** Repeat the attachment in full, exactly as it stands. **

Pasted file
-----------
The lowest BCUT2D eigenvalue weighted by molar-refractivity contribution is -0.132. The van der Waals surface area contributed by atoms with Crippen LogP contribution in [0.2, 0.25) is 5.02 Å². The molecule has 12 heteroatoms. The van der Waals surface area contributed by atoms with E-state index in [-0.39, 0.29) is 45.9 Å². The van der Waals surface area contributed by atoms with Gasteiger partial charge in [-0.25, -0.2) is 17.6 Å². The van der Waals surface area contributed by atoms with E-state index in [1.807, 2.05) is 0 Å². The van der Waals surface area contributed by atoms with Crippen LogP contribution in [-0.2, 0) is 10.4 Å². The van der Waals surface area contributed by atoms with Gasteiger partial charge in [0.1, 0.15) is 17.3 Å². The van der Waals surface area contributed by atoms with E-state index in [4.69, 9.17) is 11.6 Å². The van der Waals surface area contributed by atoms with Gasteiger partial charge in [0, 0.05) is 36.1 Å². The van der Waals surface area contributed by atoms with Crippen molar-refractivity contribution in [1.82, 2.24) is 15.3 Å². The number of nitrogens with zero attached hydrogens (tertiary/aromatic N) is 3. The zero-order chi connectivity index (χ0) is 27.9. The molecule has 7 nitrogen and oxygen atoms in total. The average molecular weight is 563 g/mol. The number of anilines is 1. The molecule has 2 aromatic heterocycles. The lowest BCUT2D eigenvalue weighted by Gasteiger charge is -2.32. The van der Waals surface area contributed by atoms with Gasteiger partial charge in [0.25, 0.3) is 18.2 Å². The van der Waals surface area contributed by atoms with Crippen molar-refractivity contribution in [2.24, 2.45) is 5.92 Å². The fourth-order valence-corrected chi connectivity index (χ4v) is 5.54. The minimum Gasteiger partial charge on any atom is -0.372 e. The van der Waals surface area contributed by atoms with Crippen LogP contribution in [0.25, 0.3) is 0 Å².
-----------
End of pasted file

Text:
The lowest BCUT2D eigenvalue weighted by molar-refractivity contribution is -0.132. The van der Waals surface area contributed by atoms with Crippen LogP contribution in [0.2, 0.25) is 5.02 Å². The molecule has 12 heteroatoms. The van der Waals surface area contributed by atoms with E-state index in [-0.39, 0.29) is 45.9 Å². The van der Waals surface area contributed by atoms with Gasteiger partial charge in [-0.25, -0.2) is 17.6 Å². The van der Waals surface area contributed by atoms with E-state index in [1.807, 2.05) is 0 Å². The van der Waals surface area contributed by atoms with Crippen LogP contribution in [-0.2, 0) is 10.4 Å². The van der Waals surface area contributed by atoms with Gasteiger partial charge in [0.1, 0.15) is 17.3 Å². The van der Waals surface area contributed by atoms with E-state index in [4.69, 9.17) is 11.6 Å². The van der Waals surface area contributed by atoms with Gasteiger partial charge in [0, 0.05) is 36.1 Å². The van der Waals surface area contributed by atoms with Crippen molar-refractivity contribution in [1.82, 2.24) is 15.3 Å². The number of nitrogens with zero attached hydrogens (tertiary/aromatic N) is 3. The zero-order chi connectivity index (χ0) is 27.9. The molecule has 7 nitrogen and oxygen atoms in total. The average molecular weight is 563 g/mol. The number of anilines is 1. The molecule has 2 aromatic heterocycles. The lowest BCUT2D eigenvalue weighted by Gasteiger charge is -2.32. The van der Waals surface area contributed by atoms with Gasteiger partial charge in [0.25, 0.3) is 18.2 Å². The van der Waals surface area contributed by atoms with Crippen molar-refractivity contribution in [2.24, 2.45) is 5.92 Å². The fourth-order valence-corrected chi connectivity index (χ4v) is 5.54. The minimum Gasteiger partial charge on any atom is -0.372 e. The van der Waals surface area contributed by atoms with Crippen LogP contribution in [0.25, 0.3) is 0 Å².